8. YOUNG’S DEATH PROMPTED NEWSPAPERS TO DROP THE STRIP.

Although Young’s son Dean had been working on Blondie and was prepared to take over writing duties when his father passed away in 1973, newspapers weren’t so sure. According to Young, more than 600 papers canceled the strip when his father died, fearing it would suffer a drop in quality. Young persevered and eventually won over the naysayers, reclaiming space in the papers and adding several hundred more. (Currently, Young writes the strip and artist John Marshall illustrates.)

9. THE STRIP LAUNCHED 28 FEATURE FILMS.

In 1938, with Blondie firmly entrenched on the comics pages, King Features and Young agreed to license the strip to Columbia Pictures for a series of live-action feature films. The movies were shot quickly and economically with stars Penny Singleton and Arthur Lake portraying Blondie and Dagwood, respectively. The studio produced 28 features between 1938 and 1950. Attempts to adapt the comic to television were less successful. A 1954 pilot was unaired, while a 1957 series lasted just one season. Another 13-episode iteration was produced in 1968-69, with Bruce Lee appearing as a karate instructor in the last episode.

10. THE STRIP CAUGHT FLAK FOR USING A DIRTY WORD IN 2004.

With their relatively trivial subject matter, comic strips rarely have the potential to offend. A 2004 Blondie entry proved to be an exception. In the strip, a character uses the word “scumbag” to describe a baseball umpire. Readers wrote in to Dean Young to lodge complaints, with Mr. Young and his proofreaders apparently unaware that “scumbag” is a euphemism for a used prophylactic.

11. ALMOST EVERY COMIC STRIP CHARACTER AROUND DROPPED IN FOR THEIR 75TH ANNIVERSARY.

King Features Syndicate

Before shared universes were a thing, Blondie’s 75th anniversary strip published September 4, 2005 had a cameo from virtually every notable comic strip character past and present. As Dagwood and Blondie hold up a cake—shaped like a sandwich, naturally—they’re surrounded by Ziggy, Garfield, Beetle Bailey, Hagar the Horrible, Dilbert, and dozens of others. In the weeks leading up to the strip, the comics pages were full of Blondie references and sight gags.

Friday’s Best Amazon Deals Include Digital Projectors, Ugly Christmas Sweaters, and Speakers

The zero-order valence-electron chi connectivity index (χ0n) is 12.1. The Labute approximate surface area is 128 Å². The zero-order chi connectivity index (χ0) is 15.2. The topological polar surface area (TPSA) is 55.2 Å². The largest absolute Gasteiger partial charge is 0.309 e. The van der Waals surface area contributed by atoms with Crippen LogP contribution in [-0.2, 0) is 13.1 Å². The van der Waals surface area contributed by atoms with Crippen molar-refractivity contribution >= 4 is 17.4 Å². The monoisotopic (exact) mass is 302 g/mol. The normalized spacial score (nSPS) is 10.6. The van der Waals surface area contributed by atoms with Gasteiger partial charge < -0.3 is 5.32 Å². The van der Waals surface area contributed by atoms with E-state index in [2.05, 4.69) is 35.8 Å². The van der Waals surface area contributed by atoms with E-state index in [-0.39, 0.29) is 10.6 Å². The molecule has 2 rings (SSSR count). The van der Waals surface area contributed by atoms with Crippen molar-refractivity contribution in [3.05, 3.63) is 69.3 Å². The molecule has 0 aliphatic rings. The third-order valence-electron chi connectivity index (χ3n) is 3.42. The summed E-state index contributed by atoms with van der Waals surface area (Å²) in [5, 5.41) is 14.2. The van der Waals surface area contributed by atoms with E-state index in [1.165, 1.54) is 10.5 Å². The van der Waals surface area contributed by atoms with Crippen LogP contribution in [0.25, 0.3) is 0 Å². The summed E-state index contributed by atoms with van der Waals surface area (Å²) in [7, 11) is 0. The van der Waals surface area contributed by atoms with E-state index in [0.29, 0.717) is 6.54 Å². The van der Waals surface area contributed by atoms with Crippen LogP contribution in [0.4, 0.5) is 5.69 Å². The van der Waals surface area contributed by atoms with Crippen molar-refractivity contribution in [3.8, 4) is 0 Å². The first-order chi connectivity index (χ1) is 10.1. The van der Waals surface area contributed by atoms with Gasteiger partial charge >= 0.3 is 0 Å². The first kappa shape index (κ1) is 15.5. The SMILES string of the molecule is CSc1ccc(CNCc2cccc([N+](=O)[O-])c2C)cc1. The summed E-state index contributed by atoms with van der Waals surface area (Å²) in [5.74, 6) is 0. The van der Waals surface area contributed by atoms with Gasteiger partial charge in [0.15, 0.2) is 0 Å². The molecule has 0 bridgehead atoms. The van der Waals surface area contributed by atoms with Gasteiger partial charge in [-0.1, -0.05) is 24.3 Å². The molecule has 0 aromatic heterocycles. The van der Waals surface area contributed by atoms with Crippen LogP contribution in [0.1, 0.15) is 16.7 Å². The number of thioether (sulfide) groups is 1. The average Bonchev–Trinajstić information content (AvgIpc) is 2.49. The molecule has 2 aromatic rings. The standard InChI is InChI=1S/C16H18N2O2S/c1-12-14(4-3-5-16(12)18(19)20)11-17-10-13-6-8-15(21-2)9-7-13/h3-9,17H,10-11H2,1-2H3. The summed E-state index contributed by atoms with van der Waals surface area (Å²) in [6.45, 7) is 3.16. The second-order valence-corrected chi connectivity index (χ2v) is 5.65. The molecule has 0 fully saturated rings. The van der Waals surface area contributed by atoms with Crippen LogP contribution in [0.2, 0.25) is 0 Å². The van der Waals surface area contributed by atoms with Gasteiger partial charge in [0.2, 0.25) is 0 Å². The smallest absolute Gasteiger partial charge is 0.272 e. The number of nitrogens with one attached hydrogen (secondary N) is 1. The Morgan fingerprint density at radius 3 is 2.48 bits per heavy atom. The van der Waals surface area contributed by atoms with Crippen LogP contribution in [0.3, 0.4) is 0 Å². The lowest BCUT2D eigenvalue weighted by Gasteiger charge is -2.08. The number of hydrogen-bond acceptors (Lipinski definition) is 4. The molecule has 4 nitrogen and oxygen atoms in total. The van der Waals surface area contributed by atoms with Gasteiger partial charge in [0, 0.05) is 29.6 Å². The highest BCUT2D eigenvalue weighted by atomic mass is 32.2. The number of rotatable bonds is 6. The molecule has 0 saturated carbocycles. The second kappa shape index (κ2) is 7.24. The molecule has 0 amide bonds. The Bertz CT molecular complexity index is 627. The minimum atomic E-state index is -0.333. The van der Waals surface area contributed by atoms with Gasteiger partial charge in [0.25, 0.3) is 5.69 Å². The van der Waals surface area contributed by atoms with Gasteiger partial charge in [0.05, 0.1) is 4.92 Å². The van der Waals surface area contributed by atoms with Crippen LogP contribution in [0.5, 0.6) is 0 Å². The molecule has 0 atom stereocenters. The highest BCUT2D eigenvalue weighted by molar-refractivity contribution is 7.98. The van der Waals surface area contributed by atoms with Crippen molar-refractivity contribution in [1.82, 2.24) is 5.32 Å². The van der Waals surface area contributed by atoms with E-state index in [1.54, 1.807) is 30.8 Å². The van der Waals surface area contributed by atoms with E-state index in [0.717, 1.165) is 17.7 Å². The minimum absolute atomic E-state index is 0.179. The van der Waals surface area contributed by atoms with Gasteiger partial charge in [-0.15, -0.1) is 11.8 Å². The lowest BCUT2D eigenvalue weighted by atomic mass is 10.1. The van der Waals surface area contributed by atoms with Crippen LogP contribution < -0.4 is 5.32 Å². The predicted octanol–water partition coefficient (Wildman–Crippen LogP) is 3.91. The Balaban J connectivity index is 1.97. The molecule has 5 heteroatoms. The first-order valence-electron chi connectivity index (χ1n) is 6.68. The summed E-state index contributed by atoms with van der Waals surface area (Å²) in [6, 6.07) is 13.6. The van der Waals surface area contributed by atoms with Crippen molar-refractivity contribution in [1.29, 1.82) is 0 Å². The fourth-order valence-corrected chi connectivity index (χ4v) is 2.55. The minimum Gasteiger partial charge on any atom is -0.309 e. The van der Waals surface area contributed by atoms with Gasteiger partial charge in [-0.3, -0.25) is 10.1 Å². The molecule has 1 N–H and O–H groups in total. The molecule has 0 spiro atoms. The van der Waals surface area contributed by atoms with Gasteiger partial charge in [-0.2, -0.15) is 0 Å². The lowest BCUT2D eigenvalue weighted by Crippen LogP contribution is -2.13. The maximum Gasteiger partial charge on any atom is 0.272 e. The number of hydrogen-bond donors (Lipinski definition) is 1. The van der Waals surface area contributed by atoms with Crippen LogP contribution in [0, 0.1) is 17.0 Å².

Amazon
Amazon
As a recurring feature, our team combs the web and shares some amazing Amazon deals we’ve turned up. Here’s what caught our eye today, December 4. Mental Floss has affiliate relationships with certain retailers, including Amazon, and may receive a small percentage of any sale. But we only get commission on items you buy and don’t return, so we’re only happy if you’re happy. Good luck deal hunting!

PBS Will Air A Charlie Brown Thanksgiving and A Charlie Brown Christmas, Saving the Holiday Season

Charlie Brown and friends ready for a feast.
Charlie Brown and friends ready for a feast.
Apple TV+

Last month, it was announced that the Peanuts holiday specials for Halloween, Thanksgiving, and Christmas wouldn’t air on network television this year, breaking a tradition that began more than 50 years ago. Instead, they’d be available to stream on Apple TV+. Even though non-subscribers would be able to view the programs for free on certain dates, the news still caused a small uproar across social media.

Now, PBS is here to save the day. As Deadline reports, Apple TV+ has given the channel permission to air A Charlie Brown Thanksgiving (1973) and A Charlie Brown Christmas (1965) once each, without ads. PBS and PBS KIDS will broadcast A Charlie Brown Thanksgiving on Sunday, November 22, at 7:30 p.m. EST; A Charlie Brown Christmas will follow a few weeks later on Sunday, December 13, also at 7:30 p.m. EST. Not only will the broadcasts help foster a collective holiday spirit at a time when families might not be physically together, but they’ll also give people without access to Apple TV+ an opportunity to enjoy the specials.

Though the shift to streaming upset some Peanuts fans, it’s not the first time that the rights have changed hands. CBS originally produced and premiered the holiday specials beginning in the 1960s, but they gave the reins to ABC in the early 2000s. Whether the PBS broadcast will become a new annual tradition remains to be seen; in the meantime, all Peanuts content, new and old, will live on Apple TV+.

If you can’t catch the holiday specials on PBS this year—and if you can access Apple TV+—feel free to stream A Charlie Brown Thanksgiving for free from November 25 to November 27, and A Charlie Brown Christmas from December 11 to December 13.

[h/t Deadline]